We ended the day practicing towing an unconscious diver up and down the cenote. While the technique is effective, it is also very tiring. I would hate to have to do that from deep into a cave.

I was really exhausted by the end of Day 4. We picked up "roadkill chicken" again, and went back to the shop for lectures on deco and cave surveying.

Day 5

Everything had to come together on Day 5 and I had to prove to Chris that I was capable of diving consistently at the level he expected from us. I had had my moments, but had also made mistakes and lapses of judgment that I could not afford to make today. My body was very tired, my back ached, and my legs were tired from all the kicking. But I could not let any of these niggles get the better of me.

Dive 9: Carwash downstream
Depth: 26m/88ft
Dive time: 64 min
Deco: 5 min on O2

On this dive, we got a taste of cave surveying. Andy laid line from the cenote to the main line in the Chamber of Ancients, which was a long way in. Markus was taking survey measurements and I was in the back helping out. When we reached the main line, Markus and I switched roles. In the Chamber, there are ancient fire pits, where you can still see the remains of the coals that people burned there centuries ago. Surveying was fun but challenging, and really showed us how involved the process of mapping a cave can be.

Dive 10: Carwash upstream
Depth: 12m/40ft
Dive time: 43 min
Deco: min deco

The next dive was a short one, where we practiced a lost line drill. In darkness, Chris took us off the line one by one and asked us to find our way back. I took a little longer than my teammates did to complete the drill, and this was a valuable lesson to not lose the line in the first place.

On the surface, Chris said we had done well and the last dive would be our graduation dive. For me, he said I had shown enough improvement throughout the week and enough consistency at the end to make him happy. Now, our reward was a dive without any scenarios, where we could enjoy ourselves and actually have our lights on the whole dive.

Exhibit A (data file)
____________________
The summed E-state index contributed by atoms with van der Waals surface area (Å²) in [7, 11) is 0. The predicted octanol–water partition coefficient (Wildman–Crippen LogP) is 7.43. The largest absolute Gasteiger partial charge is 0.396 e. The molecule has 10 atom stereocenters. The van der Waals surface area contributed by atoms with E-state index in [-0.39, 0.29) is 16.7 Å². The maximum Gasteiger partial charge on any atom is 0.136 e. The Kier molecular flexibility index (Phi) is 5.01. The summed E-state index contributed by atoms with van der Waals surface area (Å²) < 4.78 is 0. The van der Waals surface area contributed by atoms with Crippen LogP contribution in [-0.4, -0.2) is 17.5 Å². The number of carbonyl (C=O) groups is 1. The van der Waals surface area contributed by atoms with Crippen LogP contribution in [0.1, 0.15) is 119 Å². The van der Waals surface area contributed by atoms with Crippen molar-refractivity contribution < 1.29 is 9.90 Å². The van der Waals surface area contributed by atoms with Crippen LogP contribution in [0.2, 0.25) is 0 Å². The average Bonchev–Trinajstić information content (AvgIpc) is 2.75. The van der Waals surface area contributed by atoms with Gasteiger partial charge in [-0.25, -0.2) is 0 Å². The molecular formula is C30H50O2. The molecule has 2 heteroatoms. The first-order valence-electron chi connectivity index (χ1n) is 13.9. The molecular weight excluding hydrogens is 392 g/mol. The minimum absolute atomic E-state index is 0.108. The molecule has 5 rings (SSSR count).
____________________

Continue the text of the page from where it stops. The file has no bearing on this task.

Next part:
Dive 11: Carwash upstream
Depth: 18m/61ft
Dive time: 87 min
Deco: 5 min on O2

We made it past the Room of Tears and into a tight, restrictive passage before turning the dive. Apparently, the Room of Tears got its name when its original explorer, Mike Madden, was moved to tears by its beauty. It was indeed stunningly beautiful, though I don't think any of us shed tears over it.

The day ended with the final exam and a celebratory dinner at my hotel's cafe. Chris congratulated us on our passing the class but at the same time warned us to progress one step at a time, so as to not exceed our training/comfort level.


I took the next day off to recuperate, look around a little, and reflect on the class. After that, I did 2 more days of diving with my German buddies and a visiting EKPP diver from the Netherlands. We dove Naharon again, heading towards Mayan Blue, and did a 2 hour dive at Ponderosa, heading towards Xtabai. All in all, I did 13 dives on this trip, with a total of more than 1000 minutes of bottom time. Looking back, I really enjoyed Cave 2. It was very challenging and the bar is set very high, but that's really what you want when you are attempting long cave dives with complex navigation. Chris is a great instructor - very knowledgeable, a good teacher, and has his ways of making sure you never forget the important points. I'd recommend highly seeing Chris for cave diving training.

Now, I'm back to reality in cold, miserable Chicago, dreaming of the spectacular Mexican caves that I hope to dive again in the near future.